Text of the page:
We spoke to an avid user of the software to get an understanding of its practical implications.
“I have been working on premiere pro since 2015 and have found the latest update to be quite handy and helpful. There are a bunch of new features in the latest iteration of Premiere Pro. Possibly the best feature is being able to use AE templates in premiere pro without having AE installed on your system. This feature helps people with low budget editing setups to add some After Effects flare to the videos without the associated load on the system. Although I have a Gaming PC, this feature mainly benefits me to use my AE templates like motion typographies inside of Premiere Pro which makes the process smooth and saves a lot of time,” says Ved Mahajan, a video editor from IdeateLabs.
Mahajan further adds, “Another interesting feature is the responsive design which helps a lot. Prior to the introduction of this feature, if we reduced the time of a clip, some animations would be lost and would need key framing to get into place again but with this feature, even if we shorten the videos, the in and out animations of most of the scenes remain the same. Lastly, the VFR (variable frame rate) as an Indian editor, I receive footage/rushes from various cameras and also mobile phones, this feature helps smoothen the process. Other significant improvements include the VR support in premiere, editing on multiple projects at once and also the Getting Started Experience as it may not help me much but it indeed will help all of those who are new to editing videos.”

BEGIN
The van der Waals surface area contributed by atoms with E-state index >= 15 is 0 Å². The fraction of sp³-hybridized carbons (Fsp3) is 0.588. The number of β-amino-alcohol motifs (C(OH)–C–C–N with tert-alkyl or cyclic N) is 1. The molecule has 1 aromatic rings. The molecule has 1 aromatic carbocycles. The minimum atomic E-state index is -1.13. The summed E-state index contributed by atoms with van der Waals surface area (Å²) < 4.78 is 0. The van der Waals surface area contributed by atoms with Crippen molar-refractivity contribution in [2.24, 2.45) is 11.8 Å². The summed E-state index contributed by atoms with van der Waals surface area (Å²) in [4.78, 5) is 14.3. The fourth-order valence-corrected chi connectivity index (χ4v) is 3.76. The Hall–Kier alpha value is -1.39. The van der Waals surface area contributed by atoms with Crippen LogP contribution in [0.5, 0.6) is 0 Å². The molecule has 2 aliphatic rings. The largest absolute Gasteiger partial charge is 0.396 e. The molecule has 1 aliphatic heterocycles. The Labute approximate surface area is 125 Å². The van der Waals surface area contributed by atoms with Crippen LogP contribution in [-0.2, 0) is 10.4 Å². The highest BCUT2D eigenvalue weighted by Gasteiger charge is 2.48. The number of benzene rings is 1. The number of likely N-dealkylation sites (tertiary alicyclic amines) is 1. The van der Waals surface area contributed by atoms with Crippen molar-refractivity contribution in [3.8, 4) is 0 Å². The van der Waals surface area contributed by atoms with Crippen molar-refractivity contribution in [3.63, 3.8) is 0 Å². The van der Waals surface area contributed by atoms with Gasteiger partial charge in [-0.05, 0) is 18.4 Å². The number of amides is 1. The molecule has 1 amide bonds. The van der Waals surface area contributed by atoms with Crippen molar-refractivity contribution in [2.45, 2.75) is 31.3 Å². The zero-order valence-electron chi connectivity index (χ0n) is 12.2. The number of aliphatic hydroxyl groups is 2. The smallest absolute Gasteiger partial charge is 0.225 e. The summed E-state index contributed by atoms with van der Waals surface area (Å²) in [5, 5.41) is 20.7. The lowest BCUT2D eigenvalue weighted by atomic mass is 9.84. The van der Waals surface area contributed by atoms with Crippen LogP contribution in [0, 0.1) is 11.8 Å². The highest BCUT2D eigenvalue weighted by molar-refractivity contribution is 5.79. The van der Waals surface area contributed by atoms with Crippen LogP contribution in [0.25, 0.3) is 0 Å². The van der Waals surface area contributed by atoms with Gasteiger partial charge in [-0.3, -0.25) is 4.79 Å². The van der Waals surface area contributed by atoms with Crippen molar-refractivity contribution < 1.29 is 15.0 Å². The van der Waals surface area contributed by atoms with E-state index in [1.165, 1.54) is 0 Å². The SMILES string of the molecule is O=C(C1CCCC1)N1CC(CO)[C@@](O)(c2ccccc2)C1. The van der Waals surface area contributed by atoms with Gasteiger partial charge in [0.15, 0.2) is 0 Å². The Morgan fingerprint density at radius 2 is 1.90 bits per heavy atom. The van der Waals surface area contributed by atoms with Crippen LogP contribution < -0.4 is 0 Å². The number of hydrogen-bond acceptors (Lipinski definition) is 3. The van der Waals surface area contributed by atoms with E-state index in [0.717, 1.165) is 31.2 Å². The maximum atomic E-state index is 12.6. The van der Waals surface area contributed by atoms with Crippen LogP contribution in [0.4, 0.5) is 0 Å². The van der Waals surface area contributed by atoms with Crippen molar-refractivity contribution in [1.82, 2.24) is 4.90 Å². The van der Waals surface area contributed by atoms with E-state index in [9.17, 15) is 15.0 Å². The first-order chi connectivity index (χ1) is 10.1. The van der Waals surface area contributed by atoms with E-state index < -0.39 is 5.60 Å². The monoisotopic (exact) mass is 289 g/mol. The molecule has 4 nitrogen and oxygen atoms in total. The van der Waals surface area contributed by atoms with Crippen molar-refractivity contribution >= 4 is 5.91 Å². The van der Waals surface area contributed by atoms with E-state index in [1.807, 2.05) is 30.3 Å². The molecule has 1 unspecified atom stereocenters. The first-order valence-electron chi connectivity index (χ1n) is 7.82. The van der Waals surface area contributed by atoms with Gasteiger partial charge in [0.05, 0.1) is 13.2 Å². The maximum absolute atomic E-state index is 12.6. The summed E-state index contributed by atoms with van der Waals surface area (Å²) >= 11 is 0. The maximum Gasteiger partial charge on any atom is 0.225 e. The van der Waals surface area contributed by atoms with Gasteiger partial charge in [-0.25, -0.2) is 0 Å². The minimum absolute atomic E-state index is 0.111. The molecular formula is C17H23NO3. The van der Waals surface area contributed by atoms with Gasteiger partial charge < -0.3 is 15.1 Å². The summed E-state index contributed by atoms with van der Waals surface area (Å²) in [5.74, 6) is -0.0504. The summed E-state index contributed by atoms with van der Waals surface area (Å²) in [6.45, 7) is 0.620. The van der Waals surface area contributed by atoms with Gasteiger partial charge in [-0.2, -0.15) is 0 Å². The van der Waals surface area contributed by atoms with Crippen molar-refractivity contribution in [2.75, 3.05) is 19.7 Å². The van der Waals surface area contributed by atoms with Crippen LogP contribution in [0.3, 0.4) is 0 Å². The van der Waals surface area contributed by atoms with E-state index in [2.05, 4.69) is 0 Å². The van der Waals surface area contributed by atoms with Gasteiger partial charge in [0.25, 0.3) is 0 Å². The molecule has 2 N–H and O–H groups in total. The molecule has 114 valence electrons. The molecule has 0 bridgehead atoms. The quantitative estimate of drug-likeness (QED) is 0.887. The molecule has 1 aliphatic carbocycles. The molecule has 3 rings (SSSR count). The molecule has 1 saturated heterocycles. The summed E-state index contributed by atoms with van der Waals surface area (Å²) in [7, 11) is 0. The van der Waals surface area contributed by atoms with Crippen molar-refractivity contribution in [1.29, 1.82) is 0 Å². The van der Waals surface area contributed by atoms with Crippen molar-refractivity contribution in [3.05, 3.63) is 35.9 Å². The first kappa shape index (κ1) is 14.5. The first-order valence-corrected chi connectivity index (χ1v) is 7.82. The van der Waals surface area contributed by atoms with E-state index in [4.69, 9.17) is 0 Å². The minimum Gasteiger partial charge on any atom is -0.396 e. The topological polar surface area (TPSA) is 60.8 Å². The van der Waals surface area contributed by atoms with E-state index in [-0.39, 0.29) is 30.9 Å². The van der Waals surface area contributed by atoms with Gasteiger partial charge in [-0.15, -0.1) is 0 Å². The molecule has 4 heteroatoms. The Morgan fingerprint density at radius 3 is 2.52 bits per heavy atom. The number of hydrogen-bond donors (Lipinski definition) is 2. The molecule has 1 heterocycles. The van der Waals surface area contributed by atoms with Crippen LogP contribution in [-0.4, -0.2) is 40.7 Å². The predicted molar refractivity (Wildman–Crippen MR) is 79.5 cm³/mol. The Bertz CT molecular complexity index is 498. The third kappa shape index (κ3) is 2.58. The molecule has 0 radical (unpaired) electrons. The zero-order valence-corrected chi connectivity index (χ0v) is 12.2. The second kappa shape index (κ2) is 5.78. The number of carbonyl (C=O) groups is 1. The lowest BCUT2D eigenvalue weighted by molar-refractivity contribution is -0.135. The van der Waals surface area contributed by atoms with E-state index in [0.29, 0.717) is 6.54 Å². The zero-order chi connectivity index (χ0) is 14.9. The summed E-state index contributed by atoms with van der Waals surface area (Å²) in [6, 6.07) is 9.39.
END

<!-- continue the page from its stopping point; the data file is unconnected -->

With virtual reality being the latest entrant to the creative industry, Adobe seems to have given it a warm welcome. The latest update from the team does not leave out the VR sector as well, as Adobe Systems creative evangelist Guru Vaidya asserts, “The 360/VR tools in After Effects automate complex compositions and workflows for a seamless 360 production. Traditional effects and workflows are not compatible with VR clips and can cause problems at the seams when viewed in VR mode. Therefore After Effects CC and Premiere Pro CC now include a new set of GPU powered Immersive effects and dynamic transitions dedicated for VR/360 videos.”
Besides the Immersive effects, After Effects CC also makes compositing for VR easier with the addition of a new VR comp editor which keeps track of all the composition edits and updates the final output composition for rendering different VR output formats. The editor provides view-based editing to view the footage as you would see through a VR headset making it easier to visualise the final output.
From what seems to be a beneficial update from the team of Adobe, we can expect to witness creative users leaning heavily to reap the benefits. Apart from making the process of creation much easier, the fresh updates will also give users a chance to add on more effects and push their creativity further. All of that while saving a hefty timeframe.